Were you not truthful with your doctor now you want to file a medical malpractice claim for say, misdiagnosis in Maryland? You may not think that this happens, but the truth of the matter is that in some instances this is exactly what happens. A person will speak with their doctor about their “complaints” but not include all that is happening with their body.


In this medical malpractice educational article, I will help you understand why not only it is a bad idea to withhold important complaints from your doctor for a medical malpractice claim, but it is an awful idea for treatment and health purposes. As the saying goes, you want to be truthful with your doctor, your lawyer, and your priest (preacher).




Have you ever wondered how do doctors go about getting to the right diagnosis based on your complaints and concerns? A differential diagnosis is a tool that is used by doctors to narrow down the current diagnosis based on your complaints. Below you will see why being not truthful with your doctor about all your complaints and concerns can cause serious problems in the differential diagnosis.


With a differential diagnosis, doctors use your complaints to narrow down the correct diagnosis. In a differential, doctors will list the most serious conditions (these are the ones that can cause you immediate serious harm or death) that can be associated with your complaints and work down to the least serious. During this process, your doctor may ask more questions, or run more tests, or perform physical exams to confirm or reject a possible diagnosis. Learning a differential diagnosis is taught early in most medical schools around the country, and still relied on by many doctors today.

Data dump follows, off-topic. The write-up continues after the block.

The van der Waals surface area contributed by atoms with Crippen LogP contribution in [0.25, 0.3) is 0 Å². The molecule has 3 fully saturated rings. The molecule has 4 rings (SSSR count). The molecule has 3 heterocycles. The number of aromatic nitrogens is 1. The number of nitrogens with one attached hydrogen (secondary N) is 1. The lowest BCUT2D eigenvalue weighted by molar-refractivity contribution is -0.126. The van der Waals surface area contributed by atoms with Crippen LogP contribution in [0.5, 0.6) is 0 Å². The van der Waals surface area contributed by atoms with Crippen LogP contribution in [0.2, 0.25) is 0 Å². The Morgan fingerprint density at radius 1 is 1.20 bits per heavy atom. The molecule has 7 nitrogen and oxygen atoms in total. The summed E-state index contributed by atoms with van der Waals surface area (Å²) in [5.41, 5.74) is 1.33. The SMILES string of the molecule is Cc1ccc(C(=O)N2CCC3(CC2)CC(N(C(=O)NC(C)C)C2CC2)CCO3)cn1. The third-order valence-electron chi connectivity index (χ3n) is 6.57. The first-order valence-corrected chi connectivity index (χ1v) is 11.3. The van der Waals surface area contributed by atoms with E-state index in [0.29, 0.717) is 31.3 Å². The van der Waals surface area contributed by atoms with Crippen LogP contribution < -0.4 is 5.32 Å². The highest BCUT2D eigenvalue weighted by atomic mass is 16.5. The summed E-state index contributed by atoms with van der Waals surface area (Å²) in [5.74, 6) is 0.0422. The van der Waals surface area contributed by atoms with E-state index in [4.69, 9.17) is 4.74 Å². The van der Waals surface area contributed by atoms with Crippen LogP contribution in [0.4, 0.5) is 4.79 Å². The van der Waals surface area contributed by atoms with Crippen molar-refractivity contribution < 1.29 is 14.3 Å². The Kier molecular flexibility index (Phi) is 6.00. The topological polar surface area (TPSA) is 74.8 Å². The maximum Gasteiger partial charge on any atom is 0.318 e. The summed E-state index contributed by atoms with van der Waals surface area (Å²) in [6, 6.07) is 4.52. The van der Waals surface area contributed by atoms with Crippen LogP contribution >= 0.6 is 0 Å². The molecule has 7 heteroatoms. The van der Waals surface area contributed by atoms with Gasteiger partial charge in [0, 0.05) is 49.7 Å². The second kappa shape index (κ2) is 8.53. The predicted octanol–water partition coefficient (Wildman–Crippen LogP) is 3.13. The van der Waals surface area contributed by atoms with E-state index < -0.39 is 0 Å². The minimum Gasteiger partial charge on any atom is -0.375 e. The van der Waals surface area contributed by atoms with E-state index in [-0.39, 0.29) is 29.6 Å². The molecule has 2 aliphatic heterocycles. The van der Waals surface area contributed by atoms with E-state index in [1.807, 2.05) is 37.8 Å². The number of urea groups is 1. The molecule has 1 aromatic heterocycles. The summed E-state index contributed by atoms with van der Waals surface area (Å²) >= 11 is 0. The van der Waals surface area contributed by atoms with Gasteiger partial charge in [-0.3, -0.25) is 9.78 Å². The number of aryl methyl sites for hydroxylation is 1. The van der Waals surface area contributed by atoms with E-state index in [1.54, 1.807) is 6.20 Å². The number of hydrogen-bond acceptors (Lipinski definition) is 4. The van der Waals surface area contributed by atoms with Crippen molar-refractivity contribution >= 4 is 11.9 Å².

In a Maryland medical malpractice claim based on misdiagnosis, or failure to diagnose can sometimes turn on what information the patient gave to the doctor. As seen above, doctors use what is given to them to help get to the right diagnosis for a patient. Things can fall off the rails fast when a patient decides being not truthful with your doctor is the way to go because…oh this stomach pain (which has been radiating for 6 plus months) is not important. Or, the patient decides to take the “hero” approach.


I classify the hero approach as clients who I speak with who after the fact note that they did not tell the doctor everything because they did not want to be looked at as weak. In my experience, the “hero” approach is not specific to one gender. Either way, this behavior is not good for a patient’s long-term health and treatment.


As for the issues of suing for a misdiagnosis, when a medical malpractice attorney is looking to analyze a failure to diagnose, or a misdiagnosis matter, one of the first places of review will be the patient’s complaints and what is included in the medical records. It is here that a good initial picture can be created as to what lead to the current diagnosis. If bad information is given to the doctor, it will be hard to prove that the basis of the failure to diagnose, or the misdiagnosis is due to medical malpractice.




Did you reveal all important information to your doctor regarding your complaints and were misdiagnosed; and the misdiagnosis has led to a permanent injury (cancer or some other type of injury)? To speak with me further this is what I invite you to do. Pick up the phone and give me a call.


I can be reached at 301-850-4832. I answer questions regarding medical malpractice and birth injury issues all the time and I would be happy to listen to your story.


Marcus B. Boston, Esq.

Boston Law Group, LLC

2 Wisconsin Circle, Suite 700

Chevy Chase, Maryland 20815



1-833-4 BABY HELP

Marcus Boston is a Maryland medical malpractice attorney who helps people navigate the Maryland childbirth injury and medical malpractice process to get money for their injuries caused by the carelessness of doctors and hospitals. BLG handles cases in Prince George’s County, Baltimore City, Montgomery County, Howard County, Anne Arundel County, and all other Maryland Counties. blgesq.com